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Salceda defends Bayanihan 3 in House budget panel

May 21st, 2021

Salceda defends Bayanihan 3 in House budget panel; House tax chief says package introduces “innovation” in helping the poor

House Ways and Means Committee Chair Joey Sarte Salceda (Albay, 2nd district) defended the constitutionality of House Bill No. 8628, or the Bayanihan to Arise as One as the House Committee on Appropriations deliberated on and approved the measure today.

In his remarks, Salceda said that “Bayanihan 3 already meets the constitutional requirement that the proposal be supported by funds to be raised by revenue proposed in the same bill. The question of presentation of certification of availability of funds is superfluous because the proposal meets the condition that a special appropriations bill be supported “by funds … to be raised by a corresponding revenue proposed therein.” In fact, Sections 34, 35, and 36 of the proposal identify sources for funding the measure.”

In comments after his defense in the panel, Salceda added that Bayanihan 3 introduces innovative methods of helping the poor and “building a stronger market-assisted social welfare state.”

“We are introducing, for the first time in Philippine policy if enacted, the concept of Universal Basic Income. P1,000 per Filipino, no ifs or buts. It avoids politicization. The rich can freely return it if they want; after all, there are very few rich people in this country. Almost everybody is hurting,” Salceda added.

Salceda also said that “as Chairman of the House Committee on Appropriations, was not presented by the Executive with arguments requiring the full availability of P46.4 billion to fund Republic Act No. 9358, or the supplemental budget of 2006. The supplemental budget included items such as relief for the Guimaras oil spill, aid for those affected by the Mayon eruption, and various other items not covered by the reenacted budget of the same year.”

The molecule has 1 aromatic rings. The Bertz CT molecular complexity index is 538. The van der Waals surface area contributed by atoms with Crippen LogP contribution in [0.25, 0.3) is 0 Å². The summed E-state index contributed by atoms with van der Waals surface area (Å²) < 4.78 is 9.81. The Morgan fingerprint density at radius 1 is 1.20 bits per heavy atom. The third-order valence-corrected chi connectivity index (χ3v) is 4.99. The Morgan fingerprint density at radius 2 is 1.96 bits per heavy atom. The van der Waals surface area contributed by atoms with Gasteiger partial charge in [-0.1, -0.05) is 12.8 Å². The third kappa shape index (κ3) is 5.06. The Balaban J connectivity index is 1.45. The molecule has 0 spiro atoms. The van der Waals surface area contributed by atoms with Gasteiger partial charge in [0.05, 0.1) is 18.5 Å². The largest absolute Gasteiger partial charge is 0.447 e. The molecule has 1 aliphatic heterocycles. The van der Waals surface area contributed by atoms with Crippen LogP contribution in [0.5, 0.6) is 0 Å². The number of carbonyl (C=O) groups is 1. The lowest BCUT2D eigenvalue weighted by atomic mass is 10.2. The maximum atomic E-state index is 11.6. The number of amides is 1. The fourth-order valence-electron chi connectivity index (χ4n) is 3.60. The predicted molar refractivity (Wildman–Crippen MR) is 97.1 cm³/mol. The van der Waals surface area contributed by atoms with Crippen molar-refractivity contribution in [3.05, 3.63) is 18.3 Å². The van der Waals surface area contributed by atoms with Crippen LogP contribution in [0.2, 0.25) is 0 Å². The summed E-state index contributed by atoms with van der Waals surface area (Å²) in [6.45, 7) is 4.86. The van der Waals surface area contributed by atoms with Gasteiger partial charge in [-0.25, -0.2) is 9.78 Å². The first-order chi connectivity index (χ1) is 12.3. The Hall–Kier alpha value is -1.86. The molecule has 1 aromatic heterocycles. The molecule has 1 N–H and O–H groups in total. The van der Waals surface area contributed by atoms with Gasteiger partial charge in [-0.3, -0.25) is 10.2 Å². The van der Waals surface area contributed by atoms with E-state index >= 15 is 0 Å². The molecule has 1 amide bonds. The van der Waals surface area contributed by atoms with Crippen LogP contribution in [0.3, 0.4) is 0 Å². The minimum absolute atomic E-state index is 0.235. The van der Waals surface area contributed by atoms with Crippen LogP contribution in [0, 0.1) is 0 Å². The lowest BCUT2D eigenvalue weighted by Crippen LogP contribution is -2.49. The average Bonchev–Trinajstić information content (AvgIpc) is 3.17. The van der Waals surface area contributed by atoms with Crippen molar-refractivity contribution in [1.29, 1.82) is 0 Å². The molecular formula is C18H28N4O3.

“The underlying assumption was that because there was a reenacted budget for the same year, the supplemental budget would be funded with proceeds from regular borrowing operations of the government and would “”cover the funding deficiencies of the government in the event that the 2006 national budget is unacted upon by Congress.” Salceda said.

“My submission, based on my experience as former Appropriations Chair, is that Bayanihan 3 already complies with the constitutional condition for special appropriations bills, and can thus be approved by the House.”

Salceda also says that the Bayanihan 3 is more fiscally responsible than past supplemental funding measures.

“In fact, the proposal works harder to meet the fiscal costs of new spending one-to-one that the 2006 supplemental appropriations, as it at the very least attempts to be as close to deficit-neutral as possible,” Salceda said.

The House tax chair, however, emphasized the need to keep an eye on the country’s finances.
“I nonetheless reiterate the need for continued fiscal vigilance as the Philippines is already at the front end of the pack for deficit spending in Southeast Asia. Although we can accommodate some expansion in deficit spending coming from a low pre-pandemic debt stock (with an all-time low of 39.6% of GDP in 2019), deficit spending should not be a substitute for full recovery through an effective national vaccination strategy and a safe reopening of the economy.”

“Bayanihan 3 is a bridge to the vaccine and the reopening of the economy, but we need this bridge to get there.”

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